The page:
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Edwardes late Mayster of the Children in the queenes maies

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O happie house, O place

Of Corpus Christi, thou

That plantedst first, and gaust the root

To that so braue a bow :
And Christ-church, which enioydste
The fruit more ripe at fill,
Plunge up a thousand sighes, for griefe
Your trickling teares distill.
Whilst Childe and Chapell dure ‘,

Whilst court a court shall be;

Corpus Christi college at Oxford. bough, branch.

$ At Oxford.

'While the royal chapel and its singing-boys remain.

Ina puritanical pamphlet without name, printed in 1569, and entitled, "The Children of the Chapel stript and whipt," among bishop Tanner's books at Oxford, it is said, "Plaies will neuer be supprest, while her maiesties unfledged minions flaunt it in silkes and sattens. They had as well be at their popish service, in the deuils garments," &c. fol. xii. a. 12mo. This is perhaps the earliest notice now to be found in print, of this young company of comedians, at least the earliest proof of their celebrity. From the same pamphlet we learn, that it gave still greater offence to the puritans, that they were suffered to act plays on profane subjects in the royal chapel itself. "Even in her maiesties chappel do these pretty vpstart youthes profane the Lordes Day by the lascivious writhing of their tender limbs, and gorgeous decking of their apparell, in feigning bawdie fables gathered from the idolatrous heathen poets," &c. ibid. fol. xiii. b. But this practice soon ceased in the royal chapels. Yet in one of Stephen Gosson's books against the stage, written in 1579, is this passage. "In playes, either those thinges are fained that neuer were, as CUPID AND PSYCHE plaid at PAULES, and a

VOL. IV.

great many comedies more at the Blackfriars, and in euerie playhouse in London," &c. SIGNAT. D. 4. Undoubtedly the actors of this play of CUPID AND PSYCHE were the choristers' of saint Paul's cathedral: but it may be doubted, whether by Paules we are here to understand the Cathedral or its Singing school, the last of which was the usual theatre of those choristers. See Gosson's "PLAYES CONFUTED IN FIVE ACTIONS, &c. Prouing that they are not to be suffred in a christian common weale, by the waye both the cauils of Thomas Lodge, and the Play of Playes, written in their defence, and other objections of Players frendes, are truely set downe and directly aunsweard." Lond. Impr. for T. Gosson, no date. bl. lett. 12mo. We are sure that RELIGIOUS plays were presented in our churches long after the reformation. Not to repeat or multiply instances, see SECOND AND THIRD BLAST OF RETRAIT FROM PLAIES, printed 1580, pag. 77. 12mo. And Gosson's SCHOOLE OF ABUSE, p. 24. b. edit. 1579. As to the exhibition of plays on SUNDAYS after the reformation, we are told by John Field, in his DECLARATION OF GOD'S JUDGEMENT at Paris Garden, that in the year 1580, "The Magistrates of the citty of London obteined from queene Elizabeth, that all heathenish playes and enterludes should be banished upon sabbath dayes." fol. ix. Lond. 1583. 8vo. It appears from this pam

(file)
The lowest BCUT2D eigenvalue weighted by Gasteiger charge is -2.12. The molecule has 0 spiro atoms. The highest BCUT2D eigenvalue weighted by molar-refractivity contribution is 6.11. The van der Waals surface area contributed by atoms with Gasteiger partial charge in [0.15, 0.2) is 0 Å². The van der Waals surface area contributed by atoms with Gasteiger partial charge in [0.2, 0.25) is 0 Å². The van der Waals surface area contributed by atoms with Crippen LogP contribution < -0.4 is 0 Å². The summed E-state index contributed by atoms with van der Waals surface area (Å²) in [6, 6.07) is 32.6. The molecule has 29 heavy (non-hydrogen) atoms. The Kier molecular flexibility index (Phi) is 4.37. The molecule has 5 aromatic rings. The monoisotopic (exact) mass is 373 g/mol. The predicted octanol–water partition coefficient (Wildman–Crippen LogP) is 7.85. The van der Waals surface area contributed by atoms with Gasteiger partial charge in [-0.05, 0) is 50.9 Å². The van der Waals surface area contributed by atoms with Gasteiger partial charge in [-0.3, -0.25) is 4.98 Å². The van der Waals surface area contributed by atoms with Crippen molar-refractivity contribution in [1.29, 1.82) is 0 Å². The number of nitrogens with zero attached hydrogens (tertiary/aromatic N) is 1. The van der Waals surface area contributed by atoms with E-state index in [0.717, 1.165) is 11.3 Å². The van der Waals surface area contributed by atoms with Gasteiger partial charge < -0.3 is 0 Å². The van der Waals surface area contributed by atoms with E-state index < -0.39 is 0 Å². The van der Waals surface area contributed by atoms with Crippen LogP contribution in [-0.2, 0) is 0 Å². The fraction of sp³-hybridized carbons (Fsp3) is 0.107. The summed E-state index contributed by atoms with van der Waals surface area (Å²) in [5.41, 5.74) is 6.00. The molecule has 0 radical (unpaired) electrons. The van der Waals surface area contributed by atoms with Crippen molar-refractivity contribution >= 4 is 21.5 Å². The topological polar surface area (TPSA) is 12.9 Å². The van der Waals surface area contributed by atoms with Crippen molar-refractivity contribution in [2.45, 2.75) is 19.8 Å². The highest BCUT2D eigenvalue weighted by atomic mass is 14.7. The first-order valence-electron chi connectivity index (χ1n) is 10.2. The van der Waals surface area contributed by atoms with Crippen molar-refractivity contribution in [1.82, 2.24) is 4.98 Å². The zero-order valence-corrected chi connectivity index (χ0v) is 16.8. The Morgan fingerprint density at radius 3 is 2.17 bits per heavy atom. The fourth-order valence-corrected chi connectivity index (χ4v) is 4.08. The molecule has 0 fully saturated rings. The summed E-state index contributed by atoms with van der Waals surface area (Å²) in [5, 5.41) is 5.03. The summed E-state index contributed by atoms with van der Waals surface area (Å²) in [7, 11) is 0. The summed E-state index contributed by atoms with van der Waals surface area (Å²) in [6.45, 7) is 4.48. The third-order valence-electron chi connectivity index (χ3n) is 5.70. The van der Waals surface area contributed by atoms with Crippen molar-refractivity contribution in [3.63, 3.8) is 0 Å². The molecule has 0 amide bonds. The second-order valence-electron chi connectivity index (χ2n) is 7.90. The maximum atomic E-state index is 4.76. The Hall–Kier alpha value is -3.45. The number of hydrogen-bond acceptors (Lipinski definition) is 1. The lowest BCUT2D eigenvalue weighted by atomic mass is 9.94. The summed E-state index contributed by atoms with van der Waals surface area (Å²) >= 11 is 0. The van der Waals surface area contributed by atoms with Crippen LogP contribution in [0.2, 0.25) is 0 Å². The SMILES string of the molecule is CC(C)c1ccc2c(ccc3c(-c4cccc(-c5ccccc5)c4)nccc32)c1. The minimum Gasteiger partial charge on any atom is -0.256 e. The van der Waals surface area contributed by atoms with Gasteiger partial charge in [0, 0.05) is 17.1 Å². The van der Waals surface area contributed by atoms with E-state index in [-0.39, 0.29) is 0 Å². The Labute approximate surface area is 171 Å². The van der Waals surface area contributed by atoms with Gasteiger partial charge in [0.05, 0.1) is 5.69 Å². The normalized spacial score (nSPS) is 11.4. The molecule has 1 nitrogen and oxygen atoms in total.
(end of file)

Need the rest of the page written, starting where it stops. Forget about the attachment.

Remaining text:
I

Good Edwards, eche astat" shall much Both want and wish for thee!'

Thy tender tunes and rhymes

Wherein thou wontst to play,

Eche princely dame of court and towne
Shall beare in minde away.

Thy DAMON and his Friend *,
ARCITE and PALAMON,

With moey full fit for princes eares, &c.*

phlet, that a prodigious concourse of people were assembled at Paris Garden, to see plays and a bear-baiting, on Sunday Jan. 13, 1583, when the whole theatre fell to the ground, by which accident many of the spectators were killed. [As this accident happened three years after the above order was issued, Dr. Ashby supposes that the order extended only to the city, and that Paris Garden was out of that jurisdiction.-PARK.] (See also Henry Cave's [Carre's] Narration of the Fall of Paris Garden, Lond. 1588. And D. Beard's Theater of Gods Judgements, edit. 3. Lond. 1631. lib. i. c. 35. p. 212. Also Refutation of Heywood's Apologie for Actors, p. 43. by J. G. Lond. 1615. 4to. And Stubbs's Anatomie of Abuses, p. 134, 135. edit. Lond. 1595.) And we learn from Richard Reulidges's Monster lately found out and discovered, or the Scourging of Tiplers, a circumstance not generally known in our dramatic history, and perhaps occasioned by these profanations of the sabbath, that "Many godly citizens and wel-disposed gentlemen of London, considering that play-houses and dicing-houses were traps for yong gentlemen and others,-made humble suite to queene Elizabeth and her Privycouncell, and obtained leave from her Majesty, to thrust the Players out of the citty; and to pull downe all Play-houses and Dicing-houses within their liberties: which accordingly was effected, and the Play-houses, in GRACIOUS [Gracechurch] STREET, BISHOPS GATE street, that nigh PAULES, that on LUDGATEHILL, and the WHITE-FRIERS, were quite put downe and suppressed, by the care of these religious senators. Lond.

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w Hamlet calls Horatio, O Damon dear, in allusion to the friendship of Damon and Pythias, celebrated in Edwards's play. HAML. Act iii. Sc. 2.

* Pythias. I have said above that the first edition of Edwards's DAMON AND PYTHIAS was printed by William Howe in Fleet-street, in the year 1570, “The tragicall comedie," &c. See supr. p. 110. But perhaps it may be necessary to retract this assertion. For in the Register of the Stationers, under the year 1565, a receipt is entered for the licence of Alexander Lacy to print "A ballat entituled tow [two] lamentable Songes PITHIAS and DAMON." REGISTR. A. fol. 136. b. And again, there is the receipt for licence of Richard James in 1566, to print "A boke entituled the tragicall comedye of Damonde and Pithyas." Ibid. fol. 161. b. In the same Register I find, under the year 1569-70,"An ENTERLUDE, a lamentable Tragedy full of pleasant myrth," licenced to John Alde. Ibid. fol. 184. b. This I take to be the first edition of Preston's CamBYSES, so frequently ridiculed by his cotemporaries.